Building Things Right: Rainscreen Siding Systems

Walls don’t breathe anymore, and that’s good. But they don’t dry as well either, and that’s bad. These rainscreen assemblies solve the problem.

February 12, 2016
Delta-Dry is an HDPE roll material at the core of Cosella-Dörken’s Delta Rainscreen System.

Delta-Dry is an HDPE roll material at the core of Cosella-Dörken’s Delta Rainscreen System. The dimpled surface promotes drainage and airflow at both sheathing and siding. Compatible bug screen and flexible sealing tape are also available.

All illustrations: Dan Morrison; photo: courtesy Cosella-Dörken

The wall is perhaps the most misunderstood and poorly devised assembly in the modern built environment. Walls today have six to 10 layers of materials, each with significantly different properties and little source uniformity. I still routinely hear otherwise intelligent people talking about letting the walls breathe, demonstrating the chasm that exists in our industry about how walls work. Letting your walls breathe is a terrible idea. But letting your cladding breathe is an awesome idea!

A Forgiving Assembly

Houses inevitably get wet, and in a variety of ways. Liquid water (called “bulk” water) from rain, sprinklers, leaky pipes, floods, etc., will find a way past the flashing tape and the perfectly caulked siding and into the cable guy’s holes. Water vapor will get past the perfect vapor retarder and impeccable air barrier.

And that’s OK—wood can get wet, but it also needs to dry. In fact, most building materials can take a little moisture, but they all need to be able to dry. 

When you insulate, you reduce the drying potential of the wall assembly. No way around it. In a heating climate, insulation lowers the temperature inside the wall by reducing the energy inputs, and that reduces the capacity for the air to hold moisture, which forces it to condense, thereby further reducing drying potential. If you turned the thermostat up and got rid of the insulation—essentially the way “breathing” houses used to operate—you would burn a lot of fuel, but your walls would be warm and dry.

That isn’t going to happen these days, so let’s talk about wall assembly solutions, starting with the cladding. (We’ll talk about insulation next time.)

A Breath of Fresh Air

The easiest way to ensure that a home sheds water effectively and dries efficiently is by installing a ventilated rainscreen under the cladding material. Simply put, this is a continuous layer of air behind the cladding that is connected to outside air at the top and bottom. 


One solution is to use a housewrap such as HydroGap from Benjamin Obdyke, which uses small spacers to hold the siding away from the main drainage plane, or Tyvek DrainWrap from DuPont, which uses shallow channels to create better drainage. These products are relatively inexpensive and install just like ordinary housewrap.


A better system is one that is vented at the top of the wall and at the bottom. You can achieve this with products such as Slicker Classic Rainscreen 6 mm, a dense woven mat from Benjamin Obdyke that you can nail through and which provides multidirectional venting without changing anything else [1A & 1B]. You can use it with or without exterior foam, and you don’t need to add any additional blocking. It’s easy to install and works great. If there is one detail I’d like to see on every project, it’s this one.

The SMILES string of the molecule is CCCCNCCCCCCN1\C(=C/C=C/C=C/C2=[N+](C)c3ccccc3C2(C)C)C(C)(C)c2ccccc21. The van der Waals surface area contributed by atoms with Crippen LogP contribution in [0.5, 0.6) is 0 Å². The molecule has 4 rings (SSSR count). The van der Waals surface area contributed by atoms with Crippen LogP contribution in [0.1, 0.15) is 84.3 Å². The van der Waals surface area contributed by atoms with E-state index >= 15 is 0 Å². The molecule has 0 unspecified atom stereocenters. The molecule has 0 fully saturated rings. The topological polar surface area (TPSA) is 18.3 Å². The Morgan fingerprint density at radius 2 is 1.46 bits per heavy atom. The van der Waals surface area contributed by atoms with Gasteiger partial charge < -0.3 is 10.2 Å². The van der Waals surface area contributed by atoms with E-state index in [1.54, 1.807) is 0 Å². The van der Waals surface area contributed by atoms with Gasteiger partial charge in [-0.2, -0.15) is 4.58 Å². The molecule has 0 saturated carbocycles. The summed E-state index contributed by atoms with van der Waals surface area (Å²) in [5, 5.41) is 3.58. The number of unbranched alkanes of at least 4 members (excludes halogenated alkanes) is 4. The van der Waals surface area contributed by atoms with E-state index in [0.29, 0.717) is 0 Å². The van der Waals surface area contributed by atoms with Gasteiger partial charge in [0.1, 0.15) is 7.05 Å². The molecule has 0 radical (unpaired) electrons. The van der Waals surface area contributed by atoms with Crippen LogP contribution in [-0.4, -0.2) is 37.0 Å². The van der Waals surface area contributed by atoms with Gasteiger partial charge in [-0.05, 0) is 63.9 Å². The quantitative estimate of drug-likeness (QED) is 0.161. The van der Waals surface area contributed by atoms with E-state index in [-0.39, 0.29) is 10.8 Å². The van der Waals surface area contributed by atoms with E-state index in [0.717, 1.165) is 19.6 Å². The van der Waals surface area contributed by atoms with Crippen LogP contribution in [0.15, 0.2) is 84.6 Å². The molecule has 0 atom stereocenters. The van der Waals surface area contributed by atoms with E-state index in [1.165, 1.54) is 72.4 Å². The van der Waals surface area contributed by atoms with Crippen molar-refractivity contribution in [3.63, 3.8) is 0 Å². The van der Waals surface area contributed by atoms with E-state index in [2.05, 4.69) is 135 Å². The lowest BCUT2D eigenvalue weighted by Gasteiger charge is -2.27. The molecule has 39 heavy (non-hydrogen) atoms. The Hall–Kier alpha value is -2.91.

Another option is to install the cladding over furring strips [2A, 2B, & 2C]. For lap siding, applying vertical Cor-A-Vent Sturdi-Strips, or just strips of untreated solid wood or plywood, over a WRB (weather-resistant barrier) creates air channels that are vented top and bottom. The air space should be a minimum of ¼ inch, although ⅜ inch or larger is more common. 

However, you must provide an outlet or inlet above and below every horizontal wall element—typically, window sills, and door and window head casings—to maintain the flow of air that is essential for rapid drying. In my experience, it’s worth using Cor-A-Vent accessories at those locations (but make sure the painter doesn’t caulk them all shut). According to the manufacturer, Cor-A-Vent SV-3 Siding Vents, which are 3 inches wide and 7/16-inch thick, will work with the ⅜-inch-think Sturdi-Strips or other furring material up to ½-inch thick; and SV-5 Siding Vent strips, which are 3 inches wide and ¾-inch thick, will match up with 1-by furring.

Furring strips are often used over exterior rigid foam insulation, where they serve double-duty holding the foam in place. But it’s a more complicated system than the mesh system and is therefore more likely to be installed incorrectly. If you use furring, be careful not to block the airflow at the top or bottom of the wall and around any penetrations; otherwise you’ll defeat the whole purpose of the rainscreen.




The best solutions employ products such as Cosella-Dörken’s Delta-Dry (lead photo, above), a flexible dimpled sheet that creates two independent airflow paths—one on the sheathing/WRB side of the assembly and one on the cladding side. This keeps interior and exterior air streams from cross-contaminating. This material is expensive and it can be a bit difficult to install, especially on older homes where the framing has sagged or twisted. But it’s the bomb. 


Michael Anschel is president of Otogawa-Anschel Design+Build, in Minneapolis, and a founding board member of Greenstar.

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